The first factory to manufacture the Nissan Leaf, in Oppama, Japan, started producing functional units on October 22. The first shipments will be made to Japan and the US this November and to Europe starting December.
The Nissan Leaf uses lithium-ion batteries made by Automotive Energy Supply Corp, the joint venture between NEC and Nissan, of whose charger we’ve been talking about in an earlier post.
Nissan reuses its already existing assets and produces the Leaf on the same production line as the Juke and the Cube. The 48 modules contained in a battery pack are also assembled at the Oppama factory.
The plant only has a capacity of 50,000 EVs per year, but the company will use the knowledge accumulated during a year of production and will open another production sites in the US at the Smyrna plant in 2012, with a capacity of 150,000 units per year. Europe will also have a Leaf production line starting 2013, at the Sunderland plant in the UK, being able to produce around 50,000 EVs per year.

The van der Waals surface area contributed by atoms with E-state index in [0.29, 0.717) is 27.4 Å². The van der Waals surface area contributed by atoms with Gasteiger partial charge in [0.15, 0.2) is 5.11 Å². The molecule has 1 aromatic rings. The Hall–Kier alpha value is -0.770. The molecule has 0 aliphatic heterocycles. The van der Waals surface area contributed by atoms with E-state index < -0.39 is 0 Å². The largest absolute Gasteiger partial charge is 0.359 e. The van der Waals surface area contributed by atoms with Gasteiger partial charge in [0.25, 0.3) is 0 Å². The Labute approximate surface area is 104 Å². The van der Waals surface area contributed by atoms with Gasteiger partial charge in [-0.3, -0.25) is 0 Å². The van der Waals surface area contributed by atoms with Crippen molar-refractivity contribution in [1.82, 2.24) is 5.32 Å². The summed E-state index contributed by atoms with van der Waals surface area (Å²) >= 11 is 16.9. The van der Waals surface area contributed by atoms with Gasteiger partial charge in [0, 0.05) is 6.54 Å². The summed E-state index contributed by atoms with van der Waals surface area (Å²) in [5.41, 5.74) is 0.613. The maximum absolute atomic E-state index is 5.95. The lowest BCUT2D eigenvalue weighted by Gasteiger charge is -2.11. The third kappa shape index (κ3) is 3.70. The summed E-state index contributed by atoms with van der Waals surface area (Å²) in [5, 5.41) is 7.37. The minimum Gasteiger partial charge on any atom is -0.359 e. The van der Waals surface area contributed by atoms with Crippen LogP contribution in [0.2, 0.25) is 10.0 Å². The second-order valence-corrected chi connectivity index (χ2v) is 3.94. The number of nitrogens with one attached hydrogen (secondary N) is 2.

Europe’s quick adoption of the electric car will now depend only on the governments that will have to implement electric car recharging stations alongside their roads and highways. Countries like Germany, Austria, France, Italy and the Netherlands have already implemented EV charging spots or at least plan to. They will have to be followed by Romania, Bulgaria and others.